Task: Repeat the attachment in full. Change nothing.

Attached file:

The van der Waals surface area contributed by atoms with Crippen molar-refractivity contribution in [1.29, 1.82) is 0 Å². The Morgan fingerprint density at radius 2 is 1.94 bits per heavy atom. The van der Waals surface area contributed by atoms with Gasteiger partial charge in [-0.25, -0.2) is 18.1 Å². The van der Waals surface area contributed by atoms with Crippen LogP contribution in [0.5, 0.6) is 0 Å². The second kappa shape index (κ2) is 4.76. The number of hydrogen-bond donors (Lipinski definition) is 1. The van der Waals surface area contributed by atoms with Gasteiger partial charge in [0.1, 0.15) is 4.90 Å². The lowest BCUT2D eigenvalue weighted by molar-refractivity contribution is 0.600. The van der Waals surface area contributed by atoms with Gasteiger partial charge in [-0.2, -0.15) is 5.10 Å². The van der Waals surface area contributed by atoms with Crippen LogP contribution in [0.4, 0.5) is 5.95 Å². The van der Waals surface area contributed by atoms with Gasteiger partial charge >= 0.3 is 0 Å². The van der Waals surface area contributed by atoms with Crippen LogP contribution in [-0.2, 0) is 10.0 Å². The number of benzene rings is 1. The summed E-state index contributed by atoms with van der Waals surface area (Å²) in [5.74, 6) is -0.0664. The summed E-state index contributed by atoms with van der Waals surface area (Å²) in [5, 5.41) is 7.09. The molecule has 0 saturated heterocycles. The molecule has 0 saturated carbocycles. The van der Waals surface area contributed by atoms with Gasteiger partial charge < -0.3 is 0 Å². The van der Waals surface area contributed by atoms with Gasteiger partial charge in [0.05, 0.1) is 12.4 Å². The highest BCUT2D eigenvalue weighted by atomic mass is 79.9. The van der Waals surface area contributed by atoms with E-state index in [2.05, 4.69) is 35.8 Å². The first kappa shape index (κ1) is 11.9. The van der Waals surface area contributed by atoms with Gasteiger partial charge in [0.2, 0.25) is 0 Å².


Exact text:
The van der Waals surface area contributed by atoms with Crippen molar-refractivity contribution in [1.29, 1.82) is 0 Å². The Morgan fingerprint density at radius 2 is 1.94 bits per heavy atom. The van der Waals surface area contributed by atoms with Gasteiger partial charge in [-0.25, -0.2) is 18.1 Å². The van der Waals surface area contributed by atoms with Crippen LogP contribution in [0.5, 0.6) is 0 Å². The second kappa shape index (κ2) is 4.76. The number of hydrogen-bond donors (Lipinski definition) is 1. The van der Waals surface area contributed by atoms with Gasteiger partial charge in [0.1, 0.15) is 4.90 Å². The lowest BCUT2D eigenvalue weighted by molar-refractivity contribution is 0.600. The van der Waals surface area contributed by atoms with Gasteiger partial charge in [-0.2, -0.15) is 5.10 Å². The van der Waals surface area contributed by atoms with Crippen LogP contribution in [0.4, 0.5) is 5.95 Å². The van der Waals surface area contributed by atoms with Gasteiger partial charge >= 0.3 is 0 Å². The van der Waals surface area contributed by atoms with Crippen LogP contribution in [-0.2, 0) is 10.0 Å². The number of benzene rings is 1. The summed E-state index contributed by atoms with van der Waals surface area (Å²) in [5.74, 6) is -0.0664. The summed E-state index contributed by atoms with van der Waals surface area (Å²) in [5, 5.41) is 7.09. The molecule has 0 saturated heterocycles. The molecule has 0 saturated carbocycles. The van der Waals surface area contributed by atoms with Gasteiger partial charge < -0.3 is 0 Å². The van der Waals surface area contributed by atoms with Gasteiger partial charge in [0.05, 0.1) is 12.4 Å². The highest BCUT2D eigenvalue weighted by atomic mass is 79.9. The van der Waals surface area contributed by atoms with E-state index in [2.05, 4.69) is 35.8 Å². The first kappa shape index (κ1) is 11.9. The van der Waals surface area contributed by atoms with Gasteiger partial charge in [0.2, 0.25) is 0 Å².